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Monday, April 2, 2018

REVIEW: Hell's Princess by Harold Schechter @littleabooks @amazonpub @hschechtrucrime #CJSReads

Hell's Princess
by Harold Schechter

Thanks to Little A and Amazon Publishing for these copies.
As a fan of true crime, the history of the world's first female serial killer is quite intriguing!

One of the best things about doing these buddy reads is the discussions we have about what worked or didn't work.  While we may not always agree (which is one of the best things about books in my opinion), there are times when the narrative voice may be questionable and it's nice to have a sounding board to see if it's just ME, or if it's the book.  In this case, we all seemed to agree - continue below to see what Jessica, Sam and I thought of this one.

Publisher:  Little A / Amazon Publishing
Published: April 1, 2018
334 Pages
Genres:  Non-fiction, History, True Crime

Goodreads Synopsis:

In the pantheon of serial killers, Belle Gunness stands alone. She was the rarest of female psychopaths, a woman who engaged in wholesale slaughter, partly out of greed but mostly for the sheer joy of it. Between 1902 and 1908, she lured a succession of unsuspecting victims to her Indiana “murder farm.” Some were hired hands. Others were well-to-do bachelors. All of them vanished without a trace. When their bodies were dug up, they hadn’t merely been poisoned, like victims of other female killers. They’d been butchered.

Hell’s Princess is a riveting account of one of the most sensational killing sprees in the annals of American crime: the shocking series of murders committed by the woman who came to be known as Lady Bluebeard. The only definitive book on this notorious case and the first to reveal previously unknown information about its subject, Harold Schechter’s gripping, suspenseful narrative has all the elements of a classic mystery—and all the gruesome twists of a nightmare. 

My Review:

If you've read my reviews before, you know I'm not the biggest fan of non-fiction or history.... except when it comes to true crime and the like.  I was SO excited for this book.  I have done countless research on serial killers when I was younger as I had a bit of an obsession (still do but less research has been made in the past decade of my life).  I already knew the story of Belle Gunness but didn't realize how much I remembered until I started reading this.  Unfortunately, I was a tad bit underwhelmed with this for a variety of reasons.

The first quarter of the book was about her and her victims.  Then she's found decapitated in a fire and now it's a story about her murder...and if she in fact was or is still at large somewhere.  Something apparently no one will ever know.  Another true crime that will forever be unsolved.  As someone who already knew this story, there was nothing new that I learned.  Nothing exciting that came to pass that sparked my interest again.  

I'm not sure if the author was making references in light of the time period, or if it was his own prejudices and biases that made his book riddled with misogynistic and racial slurs.  There was consistent references to Belle not being an attractive woman and clearly her only form of attractiveness was her land and catering to a man's need to be mothered as just a small example of what was found as I read.

Take all that above aside and this is fantastic for readers who are not familiar with Belle's story and the aftermath of her killing farm and the poor victims that made their way into her deadly path.  Clearly a lot of research has been done... there are several pages of notes and a bibliography to reference.  I think this is definitely catered more for those who have never learned Belle's story.  If you already know it, then I fear you're not going to get much more out of this read.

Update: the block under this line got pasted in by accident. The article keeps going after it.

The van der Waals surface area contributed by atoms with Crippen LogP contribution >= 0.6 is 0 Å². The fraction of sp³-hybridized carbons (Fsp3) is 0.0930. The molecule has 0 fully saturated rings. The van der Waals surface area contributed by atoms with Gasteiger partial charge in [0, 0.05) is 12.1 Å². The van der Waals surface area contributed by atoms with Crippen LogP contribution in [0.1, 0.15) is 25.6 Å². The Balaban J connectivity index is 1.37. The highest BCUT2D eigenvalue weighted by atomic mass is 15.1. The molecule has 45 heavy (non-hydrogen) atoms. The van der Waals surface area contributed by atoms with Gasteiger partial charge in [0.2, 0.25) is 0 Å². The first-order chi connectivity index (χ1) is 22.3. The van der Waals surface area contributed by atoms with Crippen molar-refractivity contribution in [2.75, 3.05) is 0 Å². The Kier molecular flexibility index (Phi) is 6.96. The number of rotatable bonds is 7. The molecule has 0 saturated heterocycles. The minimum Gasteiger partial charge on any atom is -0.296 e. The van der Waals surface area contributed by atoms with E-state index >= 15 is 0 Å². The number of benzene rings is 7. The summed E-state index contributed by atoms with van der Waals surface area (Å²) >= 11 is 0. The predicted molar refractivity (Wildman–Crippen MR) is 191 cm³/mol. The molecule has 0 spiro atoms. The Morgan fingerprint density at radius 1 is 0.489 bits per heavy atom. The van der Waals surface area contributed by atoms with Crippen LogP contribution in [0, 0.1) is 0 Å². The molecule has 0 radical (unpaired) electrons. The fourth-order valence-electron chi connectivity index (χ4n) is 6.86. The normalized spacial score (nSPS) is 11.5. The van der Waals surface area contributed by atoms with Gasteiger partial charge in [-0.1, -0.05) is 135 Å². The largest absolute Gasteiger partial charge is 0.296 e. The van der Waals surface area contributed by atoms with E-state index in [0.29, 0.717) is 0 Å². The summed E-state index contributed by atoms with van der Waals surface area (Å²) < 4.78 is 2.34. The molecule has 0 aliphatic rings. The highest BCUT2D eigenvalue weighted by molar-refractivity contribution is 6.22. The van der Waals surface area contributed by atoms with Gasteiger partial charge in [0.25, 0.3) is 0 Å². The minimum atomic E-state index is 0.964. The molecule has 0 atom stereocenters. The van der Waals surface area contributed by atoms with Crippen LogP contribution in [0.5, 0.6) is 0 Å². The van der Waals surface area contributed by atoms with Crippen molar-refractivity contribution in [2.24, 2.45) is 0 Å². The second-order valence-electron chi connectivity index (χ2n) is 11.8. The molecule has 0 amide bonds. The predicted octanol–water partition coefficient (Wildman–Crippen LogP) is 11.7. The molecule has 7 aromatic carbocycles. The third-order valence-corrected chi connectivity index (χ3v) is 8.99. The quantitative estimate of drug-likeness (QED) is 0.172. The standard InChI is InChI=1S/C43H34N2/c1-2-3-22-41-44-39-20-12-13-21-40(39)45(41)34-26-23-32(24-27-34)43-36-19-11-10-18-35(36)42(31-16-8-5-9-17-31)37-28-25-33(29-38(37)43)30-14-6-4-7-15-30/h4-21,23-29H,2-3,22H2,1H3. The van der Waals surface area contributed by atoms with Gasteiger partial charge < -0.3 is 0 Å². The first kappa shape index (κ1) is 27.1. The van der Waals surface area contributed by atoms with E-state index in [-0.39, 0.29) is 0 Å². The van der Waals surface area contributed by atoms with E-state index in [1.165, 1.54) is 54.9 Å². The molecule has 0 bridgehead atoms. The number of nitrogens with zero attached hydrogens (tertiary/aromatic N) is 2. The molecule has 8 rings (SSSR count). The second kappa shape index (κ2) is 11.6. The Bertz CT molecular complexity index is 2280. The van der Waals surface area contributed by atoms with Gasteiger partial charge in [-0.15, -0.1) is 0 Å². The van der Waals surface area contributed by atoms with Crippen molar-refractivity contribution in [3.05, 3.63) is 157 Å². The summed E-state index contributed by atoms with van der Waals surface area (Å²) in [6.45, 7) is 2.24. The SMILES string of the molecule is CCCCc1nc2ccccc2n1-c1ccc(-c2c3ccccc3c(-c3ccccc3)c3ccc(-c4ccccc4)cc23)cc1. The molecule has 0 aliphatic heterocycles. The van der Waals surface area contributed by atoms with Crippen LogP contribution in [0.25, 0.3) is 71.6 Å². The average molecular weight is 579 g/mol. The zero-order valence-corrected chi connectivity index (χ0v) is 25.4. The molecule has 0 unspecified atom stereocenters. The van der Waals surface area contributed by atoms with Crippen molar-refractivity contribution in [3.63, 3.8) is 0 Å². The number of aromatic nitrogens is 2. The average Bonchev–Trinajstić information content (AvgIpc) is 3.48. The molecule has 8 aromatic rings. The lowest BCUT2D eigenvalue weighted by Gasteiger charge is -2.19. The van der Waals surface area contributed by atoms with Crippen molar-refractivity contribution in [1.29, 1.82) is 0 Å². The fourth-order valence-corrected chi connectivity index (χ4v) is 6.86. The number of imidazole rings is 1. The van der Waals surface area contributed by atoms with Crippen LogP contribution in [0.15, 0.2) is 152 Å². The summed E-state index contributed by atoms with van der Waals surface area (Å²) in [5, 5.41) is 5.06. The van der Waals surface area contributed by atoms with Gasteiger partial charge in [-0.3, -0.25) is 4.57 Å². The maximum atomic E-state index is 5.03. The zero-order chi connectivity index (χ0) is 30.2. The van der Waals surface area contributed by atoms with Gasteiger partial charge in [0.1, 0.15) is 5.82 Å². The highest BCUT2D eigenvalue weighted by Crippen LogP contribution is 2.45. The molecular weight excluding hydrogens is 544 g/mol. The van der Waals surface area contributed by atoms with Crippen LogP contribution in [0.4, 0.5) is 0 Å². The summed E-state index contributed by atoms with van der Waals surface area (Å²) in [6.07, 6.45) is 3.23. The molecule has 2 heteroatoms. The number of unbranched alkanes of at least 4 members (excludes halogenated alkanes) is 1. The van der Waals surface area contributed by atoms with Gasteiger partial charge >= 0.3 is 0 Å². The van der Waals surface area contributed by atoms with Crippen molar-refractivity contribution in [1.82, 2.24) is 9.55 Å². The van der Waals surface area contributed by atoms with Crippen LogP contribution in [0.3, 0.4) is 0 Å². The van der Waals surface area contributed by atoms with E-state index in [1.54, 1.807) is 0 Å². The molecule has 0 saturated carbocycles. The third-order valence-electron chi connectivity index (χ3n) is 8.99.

Sam's Review:

I’ve been on a bit of a non-fiction kick lately, so, when Chandra from #cjsreads suggested we read Hell’s Princess: The Mystery of Belle Gunness, Butcher of Men by Howard Schechter, I was all about it!  I am a fan of historical fiction and true crime so this book seemed like it would be a no-brainer for me.

I hadn’t heard (surprisingly) of Belle Gunness before, so, before I started my reading, I did a quick Google search to get myself a little bit familiar with the story.  This ended up being a huge mistake.

The book ended up being a long-winded version of the Wikipedia page.  It lacked any real “story” and just ended up being more of a list of facts.

I also really struggled with Schechter’s narrative voice, which I actually found to be a little bit offensive.

Overall, I was not a huge fan.

1/5 stars.

Jessica's Review:

If you've followed my reviews for awhile, you'll know that true crime and historical fiction are my jam. I love these genres and will pick up any book that falls under true crime. HELL'S PRINCESS was one of those rare books where I didn't know any information about the subject. Belle Gunness, the Butcher of Men, sounded intriguing and I was ready to learn more about her. 

This felt more like a regurgitation of some of the online searches you could do for her. Like my buddy reader, Sam (of Clues and Reviews) said, it felt like the drawn out version of the Wikipedia page. I will say that it helped me get an introduction to who she was and the crimes she committed - and that this is a true crime that never had a real resolution (always fun and eerie when that happens)

I understand wanting to emulate the time period of the subject, but I felt like this one went a little too far in some cases. I think that Schechter could have limited some of his racial slurs and how he described Belle. If you're wanting to learn about Gunness and her crimes, then this is a good one to read, but keep in mind that you'll be getting a lot more than just a history lesson. 

Overall, I give this one 2/5 stars

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